"The crucial issue in determining whether there has been an integration is whether the parties intended their writings to serve as the exclusive embodiment of their agreement." Marani v. Jackson, 183 Cal. App. 3d 695, 228 Cal. Rptr. 518, 521 (1 Dist. 1986) (quoting Salyer Grain & Milling Co. v. Henson, 13 Cal. App. 3d 493, 91 Cal. Rptr. 847 (5 Dist.1970)). To make this determination, the court considers:

the language and completeness of the written agreement and whether it contains an integration clause, the terms of the alleged [ ] agreement and whether they contradict those in the writing, whether the [ ] agreement might naturally be made as a separate agreement, and whether the jury might be misled by the introduction of the parol testimony. A court also considers the circumstances surrounding the transaction and its subject matter, nature and object.

Marani, 228 Cal. Rptr. at 522 (citations omitted).

The Charter Agreement is an integrated contract. The agreement itself is complete and comprehensive. It covers in great detail the various rights and responsibilities of the parties. Although the Charter does not contain an integration clause, the letter of intent shows clearly that the parties intended that the Charter would be the "final documentation" of their agreement.

The alleged agreements regarding the warranties of the vessel's seaworthiness, engines, and freezing system are not collateral agreements that would normally be made in a separate contract. These alleged understandings directly contradict the Charter's waiver of all warranties. In addition, the agreement specifies Bumble Bee's responsibility for testing and repairing the freezing system and preparing the vessel for Kemp. If Bumble Bee warranted the freezing system and the engines, the Charter Agreement would typically provide that.

The circumstances surrounding this transaction also support our conclusion that the contract is integrated. Kemp and Bumble Bee are corporations familiar with business transactions. Kemp's attorney reviewed the Charter with Bumble Bee in the month before it signed. Bumble Bee incorporated some of Kemp's changes into the final Charter presented in March. Kemp had ample opportunity to express its understanding of the deal. Nothing suggests that this agreement was not recognized by both parties as final and complete.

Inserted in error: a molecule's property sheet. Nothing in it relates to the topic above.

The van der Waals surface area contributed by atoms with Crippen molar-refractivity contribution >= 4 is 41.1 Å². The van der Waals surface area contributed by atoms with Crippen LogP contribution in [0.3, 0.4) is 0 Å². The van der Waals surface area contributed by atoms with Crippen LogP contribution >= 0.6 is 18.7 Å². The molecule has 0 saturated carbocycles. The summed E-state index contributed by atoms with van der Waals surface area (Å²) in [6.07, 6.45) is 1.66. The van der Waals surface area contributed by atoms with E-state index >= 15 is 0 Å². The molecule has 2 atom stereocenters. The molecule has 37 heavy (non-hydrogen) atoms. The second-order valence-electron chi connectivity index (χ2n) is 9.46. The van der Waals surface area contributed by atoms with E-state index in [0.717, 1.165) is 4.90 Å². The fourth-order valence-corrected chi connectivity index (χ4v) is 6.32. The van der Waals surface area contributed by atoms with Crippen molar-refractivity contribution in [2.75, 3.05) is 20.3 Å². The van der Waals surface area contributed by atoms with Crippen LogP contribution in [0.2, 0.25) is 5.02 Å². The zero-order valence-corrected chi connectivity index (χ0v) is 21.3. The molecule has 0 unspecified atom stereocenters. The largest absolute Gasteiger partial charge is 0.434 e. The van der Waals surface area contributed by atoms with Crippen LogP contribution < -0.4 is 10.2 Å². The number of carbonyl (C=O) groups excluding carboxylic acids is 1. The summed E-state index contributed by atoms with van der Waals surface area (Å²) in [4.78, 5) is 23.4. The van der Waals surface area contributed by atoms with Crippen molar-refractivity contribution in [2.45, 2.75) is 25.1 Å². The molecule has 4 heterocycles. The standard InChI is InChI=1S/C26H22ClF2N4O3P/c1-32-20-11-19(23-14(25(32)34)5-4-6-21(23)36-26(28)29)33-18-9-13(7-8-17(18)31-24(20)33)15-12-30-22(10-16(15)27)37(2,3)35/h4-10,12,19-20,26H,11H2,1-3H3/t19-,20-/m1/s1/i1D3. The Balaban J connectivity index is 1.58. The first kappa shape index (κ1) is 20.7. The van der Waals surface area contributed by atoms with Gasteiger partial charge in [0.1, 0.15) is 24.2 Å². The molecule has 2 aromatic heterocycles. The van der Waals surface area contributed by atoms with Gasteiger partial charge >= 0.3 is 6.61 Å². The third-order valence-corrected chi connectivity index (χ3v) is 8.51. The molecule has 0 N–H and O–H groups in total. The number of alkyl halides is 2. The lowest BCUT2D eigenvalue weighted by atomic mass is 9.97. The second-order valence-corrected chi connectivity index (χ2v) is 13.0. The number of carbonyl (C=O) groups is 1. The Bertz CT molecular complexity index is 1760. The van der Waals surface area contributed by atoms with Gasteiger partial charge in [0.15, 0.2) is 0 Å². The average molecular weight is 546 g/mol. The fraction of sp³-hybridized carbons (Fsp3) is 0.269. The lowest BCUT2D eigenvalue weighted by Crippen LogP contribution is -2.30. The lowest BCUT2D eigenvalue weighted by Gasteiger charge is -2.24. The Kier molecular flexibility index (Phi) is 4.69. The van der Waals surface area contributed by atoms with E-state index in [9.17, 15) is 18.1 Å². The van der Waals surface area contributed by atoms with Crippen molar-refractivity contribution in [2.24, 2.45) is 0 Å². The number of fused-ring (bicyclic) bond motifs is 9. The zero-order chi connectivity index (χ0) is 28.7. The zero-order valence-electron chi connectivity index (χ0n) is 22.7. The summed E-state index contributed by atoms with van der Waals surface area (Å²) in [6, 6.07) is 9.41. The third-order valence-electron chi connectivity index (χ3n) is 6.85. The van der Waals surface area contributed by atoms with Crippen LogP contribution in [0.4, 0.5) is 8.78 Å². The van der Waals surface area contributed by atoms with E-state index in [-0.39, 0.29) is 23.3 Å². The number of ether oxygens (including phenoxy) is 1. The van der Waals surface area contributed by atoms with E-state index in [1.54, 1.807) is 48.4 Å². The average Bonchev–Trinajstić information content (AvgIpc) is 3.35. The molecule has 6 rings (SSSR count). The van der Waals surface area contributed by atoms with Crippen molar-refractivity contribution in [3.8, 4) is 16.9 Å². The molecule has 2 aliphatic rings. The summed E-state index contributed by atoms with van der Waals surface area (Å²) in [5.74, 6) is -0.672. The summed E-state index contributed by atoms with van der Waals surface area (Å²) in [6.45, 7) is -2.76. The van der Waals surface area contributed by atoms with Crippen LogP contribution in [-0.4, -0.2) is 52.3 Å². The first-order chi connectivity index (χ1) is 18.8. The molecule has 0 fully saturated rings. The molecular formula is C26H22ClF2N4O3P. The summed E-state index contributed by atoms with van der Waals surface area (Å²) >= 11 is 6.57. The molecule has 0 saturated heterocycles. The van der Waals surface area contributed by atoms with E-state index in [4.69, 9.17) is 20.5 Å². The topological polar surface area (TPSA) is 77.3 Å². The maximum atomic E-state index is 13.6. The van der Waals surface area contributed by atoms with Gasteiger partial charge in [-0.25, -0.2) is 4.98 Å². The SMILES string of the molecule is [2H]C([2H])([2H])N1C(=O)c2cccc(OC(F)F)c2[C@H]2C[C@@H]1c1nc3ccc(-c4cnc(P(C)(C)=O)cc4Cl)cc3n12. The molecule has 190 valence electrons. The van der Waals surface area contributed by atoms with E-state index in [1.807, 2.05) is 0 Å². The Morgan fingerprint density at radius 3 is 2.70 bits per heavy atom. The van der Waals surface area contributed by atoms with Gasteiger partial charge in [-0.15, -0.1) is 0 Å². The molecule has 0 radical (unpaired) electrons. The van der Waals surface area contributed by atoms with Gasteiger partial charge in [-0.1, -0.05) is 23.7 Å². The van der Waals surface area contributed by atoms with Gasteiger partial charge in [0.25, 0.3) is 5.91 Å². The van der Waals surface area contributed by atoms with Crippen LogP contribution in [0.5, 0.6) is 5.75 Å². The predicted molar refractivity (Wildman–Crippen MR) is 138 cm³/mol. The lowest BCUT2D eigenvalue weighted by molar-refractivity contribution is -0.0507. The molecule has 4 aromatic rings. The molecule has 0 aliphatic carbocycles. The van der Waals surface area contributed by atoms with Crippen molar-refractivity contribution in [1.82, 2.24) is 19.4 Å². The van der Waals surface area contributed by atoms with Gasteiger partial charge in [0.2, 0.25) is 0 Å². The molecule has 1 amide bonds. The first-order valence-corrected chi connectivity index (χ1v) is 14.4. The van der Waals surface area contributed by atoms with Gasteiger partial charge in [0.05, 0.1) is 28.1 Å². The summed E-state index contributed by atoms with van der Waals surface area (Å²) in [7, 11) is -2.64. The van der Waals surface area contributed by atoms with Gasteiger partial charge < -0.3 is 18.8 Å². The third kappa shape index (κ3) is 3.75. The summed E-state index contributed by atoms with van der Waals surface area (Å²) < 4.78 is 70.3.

The judge admitted parol evidence to resolve ambiguities and contradictions within sub-paragraphs 3B, E and F. Sub-paragraph 3B provides:

B. Prior to delivery of the Vessel, Owner shall maintain the Vessel in good condition and shall cause the Vessel to be surveyed, on its own account, by a competent surveyor chosen by Owner, which survey shall show that the Vessel meets TA 2003 insurance requirements and is in all respects tight, staunch, strong and seaworthy.

Sub-paragraphs 3E and F provide:

E. Delivery to Charterer shall constitute full performance by Owner of all of Owner's obligations hereunder, and thereafter Charterer shall not be entitled to make or assert any claim against Owner on account of any representations or warranties, express or implied, with respect to the Vessel.

F. Charterer's acceptance of delivery of the Vessel, its equipment, gear and non-consumable stores shall constitute conclusive evidence that the same have been inspected by Charterer and are accepted by Charterer as suitable for the intended use hereunder and, as between the parties, the seaworthiness and suitability of the Vessel, its equipment, gear and non-consumable stores are deemed admitted.

The judge construed sub-paragraph 3B as an express warranty of seaworthiness and sub-paragraphs 3E and F as a waiver of that warranty. To resolve this conflict, she turned to parol evidence.

The court erred. The parol evidence rule requires that courts consider extrinsic evidence to determine whether the contract is ambiguous. Drayage, 69 Cal. Rptr. at 565-66, 442 P.2d at 645-46 (" [R]ational interpretation requires at least a preliminary consideration of all credible evidence offered to prove the intention of the parties."); Trident Center v. Connecticut General Life Ins. Co., 847 F.2d 564, 569 (9th Cir. 1988). But if the extrinsic evidence advances an interpretation to which the language of the contract is not reasonably susceptible, the evidence is not admissible. Drayage, 69 Cal. Rptr. at 564, 442 P.2d at 644: "The test of admissibility of extrinsic evidence to explain the meaning of a written instrument is ... whether the offered evidence is relevant to prove a meaning to which the language of the instrument is reasonably susceptible." Cf. Trident, at 570 n. 6.2  The Charter Agreement is not "reasonably susceptible" to the court's interpretation that it warrants the seaworthiness of the vessel, the condition of the engines, and the capacity of the freezing system.

Sub-paragraph 3B concerns the condition of the vessel prior to delivery. It imposes on Bumble Bee an obligation to maintain the vessel in "good," not seaworthy condition, and to see that a "competent surveyor" surveys it to show that it is "tight, staunch, strong and seaworthy" for insurance purposes. It guarantees neither the accuracy of the survey nor the seaworthiness of the vessel.

Sub-paragraphs 3E and F address Bumble Bee's obligations after delivery. They provide that once Kemp accepts delivery, Bumble Bee's responsibility for the condition of the vessel ceases. They make clear that Kemp's acceptance of delivery releases Bumble Bee from responsibility for the vessel's condition and cannot be interpreted reasonably to warrant seaworthiness.

Nor should the court similarly have admitted evidence that Bumble Bee warranted the condition of the engines and the capacity of the freezing system. Paragraphs 3B, E and F do not even mention the engines or the freezing system and are not "reasonably susceptible" to that interpretation.

The court erred in admitting parol evidence and in enforcing warranties of seaworthiness, the engines, and freezing capacity. The Charter Agreement contains none of these warranties.